"Get some cheesesteaks, get 'em ready!" Reid said when he heard about Andy Reid Appreciation Day on 94WIP.
Reid—who spent 14 years as the Eagles head coach reaching five NFC Title games—talked about his time in Philly.
"Well listen, I loved my time in Philadelphia," Reid said. "I mean I was there 14 years, that's a long time versus life. We had some great times. The support was phenomenal, always phenomenal, and I appreciated that. And I had great players. You got one sitting next to you, Jon. He (Ike Reese) was one of my favorites. I told him back then and said, 'You'd be a great coach.' He said he wanted to do the media. So I don't know. He's a heck of a person. But I was blessed to be around guys like that every day and they brought great energy."
Reid was asked to tell an Ike Reese story and talked about the time Reese, who was with the Falcons at the time, started a pre-game fight with the Eagles in 2005.
"He did do a little Benedict Arnold when we went to the Atlanta Falcons and then he started a fight with us. And then he got Trotter thrown out of the game! It was a mess," Reid said. "There are a ton of great stories. He was a Pro Bowl player and a special teams player on top of that, that takes a special character to do that."
Reid talked about heading to the Super Bowl the second time around and learning from his experience with the Eagles in Super Bowl XXXIX.
"You think you are going to play a game, but it's bigger than that," Reid explained. "You gotta make sure everybody is on the same page and you come out of the tunnel at the right time. You get to that spot at the right time. It's a lot about the show, when the players and coaches are ready to play this game. That's what you're doing, but you have to be able to manage that a little bit. But you learn those things by experiencing them."
Of course, the Eagles are fresh off their Super Bowl LII victory over the Patriots. Reid loved watching his former organization win it all.
"I was so proud of Doug (Pederson) and the job that he did and then the organization and Jeffrey (Lurie) and Howie (Roseman), and all of the hard work that went into that year for them," Reid said. "And then the players, some of those guys were my guys when I was there. Just for them to have that opportunity. And then how about the city? The city, they're so passionate about football in Philadelphia. The city got to enjoy that, that parade with the players embracing everybody, it was really a nice thing."
Was it bittersweet at all?
"Jon, that's not how I roll," said Reid. "I'm all-in. If it's for my guys or my city I lived in there, I want the best."
When asked about current Eagles head coach Doug Pederson, who was an assistant of Reid's, Reid had high praise.
"You know him, you know how organized he is," Reid said of Pederson. "He is brilliant offensively and he's a good person. He's gonna handle things the right way. There's some unique things that you deal with the Eagles and in Philadelphia itself, and the passion of the people, and you gotta be wired the right way for that. I think, and I still believe this, Doug is the right guy for that job and to handle all of those things. You can see by how his team played this year, with the injuries they had, how they competed and having an opportunity to get themselves into the playoffs. It's a real tribute to him and the way his staff and the organization supported him."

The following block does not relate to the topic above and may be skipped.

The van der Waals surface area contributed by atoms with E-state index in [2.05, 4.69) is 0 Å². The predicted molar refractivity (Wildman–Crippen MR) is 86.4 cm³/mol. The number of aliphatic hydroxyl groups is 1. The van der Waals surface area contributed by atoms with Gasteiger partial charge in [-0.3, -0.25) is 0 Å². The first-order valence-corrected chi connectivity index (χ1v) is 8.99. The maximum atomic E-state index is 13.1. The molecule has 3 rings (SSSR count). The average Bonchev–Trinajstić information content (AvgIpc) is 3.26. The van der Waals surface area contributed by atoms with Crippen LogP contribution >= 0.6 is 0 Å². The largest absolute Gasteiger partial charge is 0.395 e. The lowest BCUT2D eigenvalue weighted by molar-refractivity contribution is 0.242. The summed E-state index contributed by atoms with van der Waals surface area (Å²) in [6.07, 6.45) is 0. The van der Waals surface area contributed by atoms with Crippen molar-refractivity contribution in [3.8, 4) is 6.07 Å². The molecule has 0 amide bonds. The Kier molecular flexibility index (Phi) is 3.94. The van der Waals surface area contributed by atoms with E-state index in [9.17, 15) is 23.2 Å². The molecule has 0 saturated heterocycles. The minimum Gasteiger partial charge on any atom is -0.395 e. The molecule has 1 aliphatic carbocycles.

Throughout his tenure as an NFL coach, now in his 21st season, Reid has continued to reinvent the wheel on offense, having success for multiple decades now.
"I've got the players to do that, offensive line and the skill positions," Reid said of his offense in Kansas City. "We've always exploited the players' strengths and try to play to those and get them better at the things they need to work on. That's the way we go about it. I've had two quarterbacks here who have great aptitude for the sport and they can handle a lot of the things we ask of them. The college game is no more wide open than it is right now and those kids are coming into the league, they know how to throw the football and so that's great for this league. And you're getting this influx of young quarterbacks that are special, and you guys have one right there in Philadelphia and that's great for the sport."
Now 61 years old, the future Hall Of Famer doesn't sound like he's ready to call it quits anytime soon.
"Ike I love doing what I do," Reid said. "Just like you do with your show here and Jon does. I love coming to work. The only time I get a little nervous is when I look in the mirror. That's the only time, I am getting old. In my heart, in my mind, I still feel like I'm a young guy. I'm having a great time doing it, and like I said, I love what I do."
Marks had to sneak in a question about Reese and how he would fare in today's NFL.
"He would be great because the linebackers can run and they're not real big guys," Reid said of Reese playing in 2020. "They're slender, smaller, faster guys. Ike is small. He has a big head and a small waist, but he would be very good in today's football."
Before he said goodbye, Reese wished Reid good luck on behalf of the city of Philadelphia and all of Reid's former players.
"Hey listen, give the best from my family to you and yours, Tammy the kids, everybody man," Reese said. "For everybody out here in Philadelphia, all of your former players and everyone else, we are happy for you and we are pulling for you coming up Super Bowl Sunday."
"Man, I love Ike Reese," Reid replied.